Induction Cooking in My Half-formed Kitchen

I have cooked on both gas and electric and gotten pretty familiar with the quirks of both. There is always a readjustment period when switching from one to the other, but both are pretty predictable and I can usually hit my stride quickly. Induction cooking, however, is another beast entirely. Rather than relying on indirect radiation, convection, or thermal conduction, induction cooking uses an electrical current to produce a magnetic field that excites iron molecules, heating the pan and its contents very rapidly. It is more efficient because it has good electrical coupling between the pan and the coil, and can be quickly turned on and off. The cook surface both heats the pan quickly and cools off quickly so there are safety benefits as well. 

When we moved in with my mom last May to start seriously saving for a house, we did not have our own kitchen which drove. Me. Crazy. A Hungry Ginger without a kitchen is a Hangry Ginger indeed. To improve our transitory situation, we got a beefy Breville Smart Oven and a two “burner” induction cooktop. Luckily we did not need to get new pans for the cooktop, as our Demeyer cook set is induction compatible. The controls took some getting used to as they measure in temperature rather than heat level. This would seem more precise, but when you are used to things cooking on low, medium or high and all recipes use these metrics as well, choosing a temp between 140 and 460 can be a tad confounding.

Because it is so efficient, the induction cooktop heats very quickly and much less energy is lost in the process of heating. The following is not 100% scientific, but it helps me conceptualize the differences a bit: Think about traditional heating methods as two step systems: Electricity must heat an electric coil and gas creates a flame before heating the pan. With induction cooking, the stove and the pan are, in a sense, one system with the electromagnetic field produced in the stove being carried seamlessly into the metal of the pan.

The first time I made bacon on it, I burnt the shit out of it in the blink of an eye. Eggs seemed to go from runny to seared to the pan in seconds. I solved the bacon issue by using the aforementioned Breville oven to bake it and learned that for eggs, I should heat up the pan at 300 for a min, crack the eggs and then turn the temp down to 210 or 260. Through trial and error, I gradually got used to the induction cooktop.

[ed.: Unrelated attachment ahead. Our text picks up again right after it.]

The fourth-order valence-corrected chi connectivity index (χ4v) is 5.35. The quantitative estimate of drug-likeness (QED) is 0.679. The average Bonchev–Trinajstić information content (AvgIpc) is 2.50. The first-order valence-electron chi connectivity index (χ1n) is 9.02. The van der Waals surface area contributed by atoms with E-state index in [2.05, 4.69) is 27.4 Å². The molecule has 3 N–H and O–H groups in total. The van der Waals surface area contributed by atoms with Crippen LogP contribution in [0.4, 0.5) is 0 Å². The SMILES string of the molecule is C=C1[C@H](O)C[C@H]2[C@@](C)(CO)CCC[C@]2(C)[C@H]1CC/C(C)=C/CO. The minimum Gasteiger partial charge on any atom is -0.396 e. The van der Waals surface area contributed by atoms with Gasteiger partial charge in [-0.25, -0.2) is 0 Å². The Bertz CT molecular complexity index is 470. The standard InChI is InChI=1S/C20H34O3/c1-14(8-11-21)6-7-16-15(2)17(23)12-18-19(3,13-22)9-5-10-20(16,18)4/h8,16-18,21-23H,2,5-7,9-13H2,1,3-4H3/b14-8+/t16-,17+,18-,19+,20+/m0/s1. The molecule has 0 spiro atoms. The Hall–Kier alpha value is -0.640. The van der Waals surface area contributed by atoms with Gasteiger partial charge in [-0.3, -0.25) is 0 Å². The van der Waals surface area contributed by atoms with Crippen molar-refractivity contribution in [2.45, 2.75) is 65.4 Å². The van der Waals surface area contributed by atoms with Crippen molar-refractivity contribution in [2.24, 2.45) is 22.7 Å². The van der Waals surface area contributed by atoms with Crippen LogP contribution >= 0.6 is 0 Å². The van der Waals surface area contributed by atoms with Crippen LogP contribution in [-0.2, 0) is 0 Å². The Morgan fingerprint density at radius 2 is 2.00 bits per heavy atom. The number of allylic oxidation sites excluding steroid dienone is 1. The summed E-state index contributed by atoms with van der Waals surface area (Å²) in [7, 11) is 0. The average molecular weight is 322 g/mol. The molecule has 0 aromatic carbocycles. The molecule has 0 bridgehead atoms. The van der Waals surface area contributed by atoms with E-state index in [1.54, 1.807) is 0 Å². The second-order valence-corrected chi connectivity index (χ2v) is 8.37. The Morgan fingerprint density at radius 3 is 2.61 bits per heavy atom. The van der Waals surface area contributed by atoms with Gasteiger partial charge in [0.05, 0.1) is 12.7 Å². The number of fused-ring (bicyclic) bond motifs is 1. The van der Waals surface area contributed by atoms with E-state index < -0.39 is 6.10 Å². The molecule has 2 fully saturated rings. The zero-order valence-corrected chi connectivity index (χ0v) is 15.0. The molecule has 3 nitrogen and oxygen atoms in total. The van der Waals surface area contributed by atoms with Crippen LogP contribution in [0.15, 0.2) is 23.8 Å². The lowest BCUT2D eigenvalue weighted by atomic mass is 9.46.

Bacon a little too dark, nailed the eggs

Here are a couple things I have learned about different types of induction cooking over this past year and a half. Keep in mind that I am working with a portable induction cooktop that cost me all of $200 on amazon. Built-in ranges from the major manufacturers are surely more consistent and less finicky.

Induction is great for:

  • Heating up water quickly for pasta or mac and cheese emergencies. 
  • Related to this, steaming anything.
  • Soups and stews – Basically anything that doesn’t require really precise cooking (there are only 4 temp settings and there is no “in between.”)

Induction works well if close attention is paid for:

  • Eggs – switch between a couple settings to finesse them to your perfect doneness.
  • Sauteed veggies – as with eggs, start on a higher heat and turn down for more long term cooks or else you will get crispy critters or flaccid failures. 

Induction is ok for:

  • Meat – It can be difficult to get an even brown (at least on my portable cooktop) and I found myself having to rotate pieces of meat to ensure an even brown. The brown they did get was always good, but a little too labor intensive and uncertain in my opinion.
  • Anything else that requires a consistent steady heat. I noticed that with this cooktop, once the pan reached the target temp, it would stay there briefly but then cool down and heat up again to get back up to temp. This cycle wreaked havoc on an ill-fated attempt at crepes and more than one chicken thigh.

Overall, the induction cooktop has been great because it has enabled me to cook meals in my own little makeshift kitchen. I’ve needed to get pretty creative at times because of the whole two burner situation (I’ve made good use of trivets and try to do a mix of stovetop cooking and oven cooking for most meals so I wouldn’t need more than two burners). However, as a nice bookend to the whole experience, I am happy to say that I am on the cusp of getting a big girl gas range. I am looking forward to being able to make more than two things at once on the stove (though the hubby is probably not looking forward to more dishes). And I will be doubling my counter space because it will no longer be taken up by the Smart Oven and the induction cooktop. I appreciate this experience though and I think it has helped me to become a more intentional cook who savors the small joys, like four burners and familiar heat settings.  

Old and new: The induction cooktop doing its thing on the new gas stove (which was not yet hooked up)

2 responses to “Induction Cooking in My Half-formed Kitchen

  1. Five burners!

  2. I need more photographs about your setup to understand what you are saying. That said, I am impressed with your “scientific” observations about induction while not really understanding much of the description. Is induction a kind of lower grade stove? Do great chefs use induction?

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